Live Nation to Offer $799 All-Access Pass to Over 90 Festivals Worldwide

If you love of music festivals and just happen to have a spare $799 lying around, Live Nation has a proposition for you.

The live events titan earlier this week introduced a “festival passport,” which for $799 grants its owner general admission to over 90 music festivals around the world, including Bonnaroo, EDC Las Vegas, Creamfields, Lollapalooza Berlin, The Warehouse Project, and Falls Festival—even if the event has previously sold out. However, as it’s noted in small print on the official website, if the festival offers on-site camping, the pass holder must email Live Nation two weeks in advance to reserve campground space. The pass doesn’t include any airfare, lodging, food, parking, or transportation.

If you can afford all of that, Live Nation’s festival passport goes on sale Monday, May 22 at 10 AM PST.

Last summer, Live Nation partnered with IdentoGO, the company that conducts TSA pre-checks at airports, to issue festival entry fast-passes to pre-registered attendees with TSA pre-check.

Las Vegas’s Clark County Coroner Confirms EDC Death Was Drug-Related

Photo via Wikimedia Commons

The Clark County Coroner’s Office has confirmed that the cause of death for Kenani Kaimuloa, who died last month after attending EDC Las Vegas, was drug-related, telling THUMP over the phone that she died from a combination of “MDMA and cocaine intoxication,” with environmental conditions including outdoor heat also playing a factor. Kaimuloa was 20 years old.

Read More: How Do We Stop Drug Deaths At Festivals?

After the festival’s conclusion on Monday, June 20, the Las Vegas Review-Journal reported on Thursday, June 24, that Kaimuloa had been declared dead at University Medical Center, where she’d been in a coma after collapsing early Monday morning while waiting for the shuttle busses with friends. Initially, Kenani’s father, Dane Kaimuloa, told the Review-Journal that doctors said Kenani died from “heatstroke, dehydration, and exhaustion.”

However, in an email to the Associated Press later that day, he acknowledged that Kenani had taken drugs that weekend. “Yes there (were) drugs in her system and they also contributed to her death,” he wrote. “But it was not just the drugs that killed her. She was at the EDC Las Vegas for the whole 3 days in the record breaking hot weather. That alone could kill anyone.”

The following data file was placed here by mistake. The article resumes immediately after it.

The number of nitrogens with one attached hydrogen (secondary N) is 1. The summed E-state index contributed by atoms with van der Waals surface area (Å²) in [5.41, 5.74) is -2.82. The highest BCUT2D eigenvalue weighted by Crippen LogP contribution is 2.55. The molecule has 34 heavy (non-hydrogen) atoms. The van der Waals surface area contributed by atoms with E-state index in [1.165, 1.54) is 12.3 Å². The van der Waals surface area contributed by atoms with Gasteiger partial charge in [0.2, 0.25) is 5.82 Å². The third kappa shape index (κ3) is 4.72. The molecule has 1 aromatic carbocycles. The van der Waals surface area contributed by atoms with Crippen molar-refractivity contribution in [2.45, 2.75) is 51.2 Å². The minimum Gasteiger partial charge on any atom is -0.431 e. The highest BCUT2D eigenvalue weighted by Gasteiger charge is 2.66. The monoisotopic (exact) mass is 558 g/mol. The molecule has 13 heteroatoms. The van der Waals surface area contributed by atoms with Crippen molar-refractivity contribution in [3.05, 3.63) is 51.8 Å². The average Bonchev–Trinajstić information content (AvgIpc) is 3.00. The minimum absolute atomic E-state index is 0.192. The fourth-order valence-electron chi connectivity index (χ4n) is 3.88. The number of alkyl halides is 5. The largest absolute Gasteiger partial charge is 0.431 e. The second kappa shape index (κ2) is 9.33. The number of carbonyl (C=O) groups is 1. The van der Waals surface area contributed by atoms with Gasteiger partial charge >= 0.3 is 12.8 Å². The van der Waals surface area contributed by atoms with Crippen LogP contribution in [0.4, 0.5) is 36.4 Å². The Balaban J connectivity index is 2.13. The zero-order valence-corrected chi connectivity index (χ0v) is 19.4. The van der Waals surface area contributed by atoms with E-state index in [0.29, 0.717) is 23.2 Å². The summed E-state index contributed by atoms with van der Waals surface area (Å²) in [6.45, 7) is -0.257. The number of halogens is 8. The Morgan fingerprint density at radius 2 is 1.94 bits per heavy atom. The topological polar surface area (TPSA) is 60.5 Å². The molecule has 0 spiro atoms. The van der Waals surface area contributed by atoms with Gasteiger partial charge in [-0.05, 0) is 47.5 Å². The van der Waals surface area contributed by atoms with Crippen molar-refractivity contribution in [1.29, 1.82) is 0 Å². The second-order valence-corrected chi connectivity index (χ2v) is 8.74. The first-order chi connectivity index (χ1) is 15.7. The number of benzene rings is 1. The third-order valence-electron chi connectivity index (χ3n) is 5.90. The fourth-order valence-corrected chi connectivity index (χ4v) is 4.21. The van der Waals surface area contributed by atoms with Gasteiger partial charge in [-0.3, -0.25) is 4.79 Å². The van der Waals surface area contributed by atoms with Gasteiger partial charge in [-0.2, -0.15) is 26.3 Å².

Temperatures at the dusk-til-dawn event were high, reportedly ranging from 98-109 degrees Fahrenheit throughout the weekend. Even for a sober person, this extreme setting can produce effects such as dehydration and heatstroke (especially when dancing in close quarters for prolonged periods of time), but the situation becomes much more dangerous when drugs are involved. According to harm reduction organization Dance Safe, the high that recreational drugs bring can mask symptoms, and stimulants such as MDMA increase one’s internal temperature by inhibiting the natural process that keeps one’s body from becoming too cold or too hot.

EDC 2016 marks the third consecutive year that an attendee has died due to drug-related causes. In 2014, Montgomery Tsang and Anthony Anaya died due to “acute methylenedioxymethamphetamine (MDMA) toxicity” and “combined ethanol, MDMA and cocaine intoxication,” respectively, and last year, Nicholas Austin Tom died due to MDMA intoxication.

Las Vegas’s Clark County Coroner Confirms EDC Death Was Drug-Related

Photo via Wikimedia Commons

The Clark County Coroner’s Office has confirmed that the cause of death for Kenani Kaimuloa, who died last month after attending EDC Las Vegas, was drug-related, telling THUMP over the phone that she died from a combination of “MDMA and cocaine intoxication,” with environmental conditions including outdoor heat also playing a factor. Kaimuloa was 20 years old.

Read More: How Do We Stop Drug Deaths At Festivals?